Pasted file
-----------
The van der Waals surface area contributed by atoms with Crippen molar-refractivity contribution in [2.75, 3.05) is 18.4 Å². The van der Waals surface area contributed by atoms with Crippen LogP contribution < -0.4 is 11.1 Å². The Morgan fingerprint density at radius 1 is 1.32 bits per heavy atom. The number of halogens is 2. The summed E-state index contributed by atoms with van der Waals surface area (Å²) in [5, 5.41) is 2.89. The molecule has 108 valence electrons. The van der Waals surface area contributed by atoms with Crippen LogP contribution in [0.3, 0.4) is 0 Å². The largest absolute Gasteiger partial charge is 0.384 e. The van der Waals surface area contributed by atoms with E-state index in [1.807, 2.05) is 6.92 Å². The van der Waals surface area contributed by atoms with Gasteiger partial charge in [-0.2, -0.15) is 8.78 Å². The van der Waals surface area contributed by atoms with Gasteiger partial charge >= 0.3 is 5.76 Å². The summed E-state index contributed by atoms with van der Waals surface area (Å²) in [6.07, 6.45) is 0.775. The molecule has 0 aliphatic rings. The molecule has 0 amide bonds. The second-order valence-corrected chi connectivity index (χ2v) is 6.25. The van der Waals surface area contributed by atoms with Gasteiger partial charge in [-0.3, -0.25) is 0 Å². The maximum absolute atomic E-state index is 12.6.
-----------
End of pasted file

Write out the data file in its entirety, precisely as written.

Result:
The van der Waals surface area contributed by atoms with Crippen molar-refractivity contribution in [2.75, 3.05) is 18.4 Å². The van der Waals surface area contributed by atoms with Crippen LogP contribution < -0.4 is 11.1 Å². The Morgan fingerprint density at radius 1 is 1.32 bits per heavy atom. The number of halogens is 2. The summed E-state index contributed by atoms with van der Waals surface area (Å²) in [5, 5.41) is 2.89. The molecule has 108 valence electrons. The van der Waals surface area contributed by atoms with Crippen LogP contribution in [0.3, 0.4) is 0 Å². The largest absolute Gasteiger partial charge is 0.384 e. The van der Waals surface area contributed by atoms with E-state index in [1.807, 2.05) is 6.92 Å². The van der Waals surface area contributed by atoms with Gasteiger partial charge in [-0.2, -0.15) is 8.78 Å². The van der Waals surface area contributed by atoms with Gasteiger partial charge >= 0.3 is 5.76 Å². The summed E-state index contributed by atoms with van der Waals surface area (Å²) in [6.07, 6.45) is 0.775. The molecule has 0 aliphatic rings. The molecule has 0 amide bonds. The second-order valence-corrected chi connectivity index (χ2v) is 6.25. The van der Waals surface area contributed by atoms with Gasteiger partial charge in [-0.3, -0.25) is 0 Å². The maximum absolute atomic E-state index is 12.6.